Will NASA’s ARM mission to an asteroid be cancelled?
While NASA’s public outreach efforts have focused primarily on going to Mars, the agency’s interim missions – robotic and crewed visits to an asteroid – are facing opposition in Congress.
Originally proposed in 2010 as an alternative to the George W. Bush administration’s Constellation Program, the Asteroid Redirect Mission (ARM) suggested sending a robotic spacecraft to either move a small asteroid or to pluck a boulder off a larger one and then haul the rock to a distant retrograde orbit around the Moon.
Once there, astronauts would fly out from Earth and rendezvous with the captured asteroid in lunar orbit. NASA has stated that the overall mission would provide opportunities to test new technologies needed for the eventual exploration of Mars, including advanced robotics, high-efficiency propulsion, and long-duration life-support systems.
The House of Representatives Committee on Science, Space, and Technology has not been enthusiastic about the asteroid mission to date. In March, Committee Chairman Lamar Smith (R-TX) called the mission “uninspiring”. Addressing NASA Administrator Charles Bolden, Smith also complained that ARM’s timeline had slipped twice: first from 2017 to 2020, and then again from 2020 to 2023.
Asteroid exploration has not enjoyed uniform support from the aerospace community, either. Former Apollo astronaut Walt Cunningham suggested in a testimony before the Senate: “If ARM is funded, it should be an unmanned science mission, NOT a manned mission.” Apollo 11 astronaut Buzz Aldrin, likewise, favors direct missions to Mars rather than an interim step.
On May 23, the House appropriations committee was more emphatic in its opposition to ARM, including the following language in the report accompanying their proposed 2017 budget:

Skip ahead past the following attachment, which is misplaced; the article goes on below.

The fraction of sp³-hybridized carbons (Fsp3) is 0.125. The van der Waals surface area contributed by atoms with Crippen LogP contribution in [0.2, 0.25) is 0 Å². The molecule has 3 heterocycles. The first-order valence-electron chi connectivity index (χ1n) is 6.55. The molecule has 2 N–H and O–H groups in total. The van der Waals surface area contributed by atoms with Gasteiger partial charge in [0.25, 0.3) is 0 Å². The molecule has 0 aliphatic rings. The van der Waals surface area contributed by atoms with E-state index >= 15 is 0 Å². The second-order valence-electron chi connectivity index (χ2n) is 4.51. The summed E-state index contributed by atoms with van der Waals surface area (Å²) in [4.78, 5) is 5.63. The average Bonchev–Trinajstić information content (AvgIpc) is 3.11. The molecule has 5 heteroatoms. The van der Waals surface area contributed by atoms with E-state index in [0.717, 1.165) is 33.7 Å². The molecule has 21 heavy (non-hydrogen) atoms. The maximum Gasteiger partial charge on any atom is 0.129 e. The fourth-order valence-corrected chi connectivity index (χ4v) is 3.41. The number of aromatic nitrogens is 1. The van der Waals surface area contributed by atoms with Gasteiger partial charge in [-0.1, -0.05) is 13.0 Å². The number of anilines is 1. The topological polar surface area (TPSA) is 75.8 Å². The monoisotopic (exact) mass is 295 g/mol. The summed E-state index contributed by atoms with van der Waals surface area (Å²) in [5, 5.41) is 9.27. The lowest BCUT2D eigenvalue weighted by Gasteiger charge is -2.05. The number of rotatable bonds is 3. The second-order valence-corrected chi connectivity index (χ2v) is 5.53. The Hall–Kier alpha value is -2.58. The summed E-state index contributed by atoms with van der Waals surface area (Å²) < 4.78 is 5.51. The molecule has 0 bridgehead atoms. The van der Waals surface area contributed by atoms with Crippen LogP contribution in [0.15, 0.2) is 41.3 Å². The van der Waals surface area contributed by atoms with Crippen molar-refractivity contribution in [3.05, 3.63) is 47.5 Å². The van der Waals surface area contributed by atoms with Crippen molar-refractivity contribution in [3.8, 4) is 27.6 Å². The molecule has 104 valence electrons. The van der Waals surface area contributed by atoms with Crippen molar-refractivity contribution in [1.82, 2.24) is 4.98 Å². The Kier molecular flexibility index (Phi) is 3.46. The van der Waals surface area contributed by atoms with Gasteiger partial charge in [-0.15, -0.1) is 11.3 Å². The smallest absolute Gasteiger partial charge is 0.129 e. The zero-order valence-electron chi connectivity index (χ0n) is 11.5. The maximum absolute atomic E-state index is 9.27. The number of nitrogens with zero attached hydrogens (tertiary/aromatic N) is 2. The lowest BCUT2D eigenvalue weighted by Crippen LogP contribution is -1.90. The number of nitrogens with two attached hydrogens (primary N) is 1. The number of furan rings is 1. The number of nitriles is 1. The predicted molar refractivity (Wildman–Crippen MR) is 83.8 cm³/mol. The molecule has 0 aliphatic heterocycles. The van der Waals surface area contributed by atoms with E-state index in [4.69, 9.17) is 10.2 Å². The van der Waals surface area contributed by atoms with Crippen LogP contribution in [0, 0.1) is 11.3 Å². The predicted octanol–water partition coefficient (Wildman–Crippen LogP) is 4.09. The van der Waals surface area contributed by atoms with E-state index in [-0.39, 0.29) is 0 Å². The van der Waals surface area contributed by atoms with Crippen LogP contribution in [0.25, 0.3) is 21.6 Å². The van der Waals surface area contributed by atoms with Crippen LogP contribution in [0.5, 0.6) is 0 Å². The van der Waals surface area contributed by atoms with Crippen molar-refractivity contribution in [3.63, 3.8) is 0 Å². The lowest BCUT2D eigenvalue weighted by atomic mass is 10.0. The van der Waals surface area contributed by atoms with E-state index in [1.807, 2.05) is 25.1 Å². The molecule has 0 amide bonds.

“While the Committee recognizes the benefits of some of the technology that is under development as part of the asteroid redirect and retrieval missions […] the Committee believes that neither a robotic nor a crewed mission to an asteroid appreciably contribute to the overarching mission to Mars.”
The report’s language looks to shape NASA’s proposed approach to human exploration, directing the agency to concentrate on specific hardware: “[…] namely deep space habitats, accessing and utilizing space resources, and developing entry, descent, landing, and ascent technologies.” The House did support funding of two pieces of technology that could be used for ARM: solar electric propulsion and nuclear propulsion systems.
Mary Lynne Dittmar, Executive Director at the Coalition for Deep Space Exploration, believes that “NASA can go to Mars without the asteroid mission […]. The key technology is advanced Solar Electric Propulsion (SEP) systems, which NASA is planning to use to send cargo to Mars.” The House did support funding for solar electric propulsion and nuclear propulsion.
To put an exclamation point on the matter, the House stated: “[…] no funds are included in this bill for NASA to continue planning efforts to conduct either robotic or crewed missions to an asteroid.”
During the NASA budget hearings, Administrator Charles Bolden also clashed with House members over funding for the Space Launch System super-heavy-lift rocket, the Orion crew vehicle, and NASA’s Commercial Crew Program, as well as other parts of the agency’s budget. The House budget also will have to be reconciled with the Senate version, which is likely to be quite different given that “Space state” senators like Richard Shelby (R-AL) and Bill Nelson (D-FL) are strong supporters of both SLS and the asteroid mission.
As of now, the Senate has not commented on the House’s position regarding ARM. However, Dittmar believes that “[n]ot commenting on it is addressing it […]. My impression is that the House feels more strongly about this than does the Senate.”
Where this leaves NASA’s Journey to Mars is still yet to be determined. The agency has been promoting an incremental, capability-based approach to getting to Mars, with one of its “strategic principles” being that any Mars program must be “[i]mplementable in the near term with the buying power of current budgets and in the longer term with budgets commensurate with economic growth”. Not surprisingly, there are differing views in Washington D.C. over what that should mean.
Bart Leahy is a freelance technical writer living in Orlando, Florida. Leahy's diverse career has included work for The Walt Disney Company, NASA, the Department of Defense, Nissan, a number of commercial space companies, small businesses, nonprofits, as well as the Science Cheerleaders.